China has on Monday banned the consumption and trade of wild animals, a practice believed responsible for the deadly coronavirus outbreak.
The country’s top legislative committee approved a proposal “prohibiting the illegal wildlife trade, abolishing the bad habit of over-consumption of wildlife, and effectively protecting the lives and health of the people,” state television reported.
Previous temporary bans have been put in place, including after the SARS (Severe Acute Respiratory Syndrome) virus killed hundreds of people in China and Hong Kong in 2002-03 and was also traced to wild animal consumption.
The coronavirus is proliferating globally, roiling markets and business, after originating in China where more than 77,000 people have been infected and over 2,500 have died.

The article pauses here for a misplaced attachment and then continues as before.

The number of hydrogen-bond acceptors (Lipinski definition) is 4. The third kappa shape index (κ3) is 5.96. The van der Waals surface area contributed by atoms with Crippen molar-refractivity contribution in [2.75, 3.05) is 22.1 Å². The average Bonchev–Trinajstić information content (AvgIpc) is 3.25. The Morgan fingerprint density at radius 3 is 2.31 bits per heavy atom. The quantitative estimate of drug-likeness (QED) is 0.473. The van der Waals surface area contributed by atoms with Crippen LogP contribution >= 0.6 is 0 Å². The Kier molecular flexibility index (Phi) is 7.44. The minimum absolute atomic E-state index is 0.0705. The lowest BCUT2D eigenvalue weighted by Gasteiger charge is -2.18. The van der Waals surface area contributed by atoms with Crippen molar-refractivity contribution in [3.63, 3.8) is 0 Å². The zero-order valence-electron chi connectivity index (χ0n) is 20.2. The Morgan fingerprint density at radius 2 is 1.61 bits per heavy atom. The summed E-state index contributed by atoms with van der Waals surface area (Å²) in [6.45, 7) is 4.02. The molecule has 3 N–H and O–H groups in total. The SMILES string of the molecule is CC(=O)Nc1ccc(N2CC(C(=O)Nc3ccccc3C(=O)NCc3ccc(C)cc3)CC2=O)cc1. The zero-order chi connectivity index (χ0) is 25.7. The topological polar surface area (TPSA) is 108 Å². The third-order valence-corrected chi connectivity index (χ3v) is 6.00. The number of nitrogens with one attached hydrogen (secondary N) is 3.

The virus emerged in early December in Wuhan, an industrial city of 11 million in Hubei province, and early attention focused on a seafood market where live animals were sold, even though a third of the first 40 cases or so were found to have no link to it.
It has also infected people in at least two dozen other countries, killing nearly 30, and its rapid global spread has raised fears of a full-blown pandemic.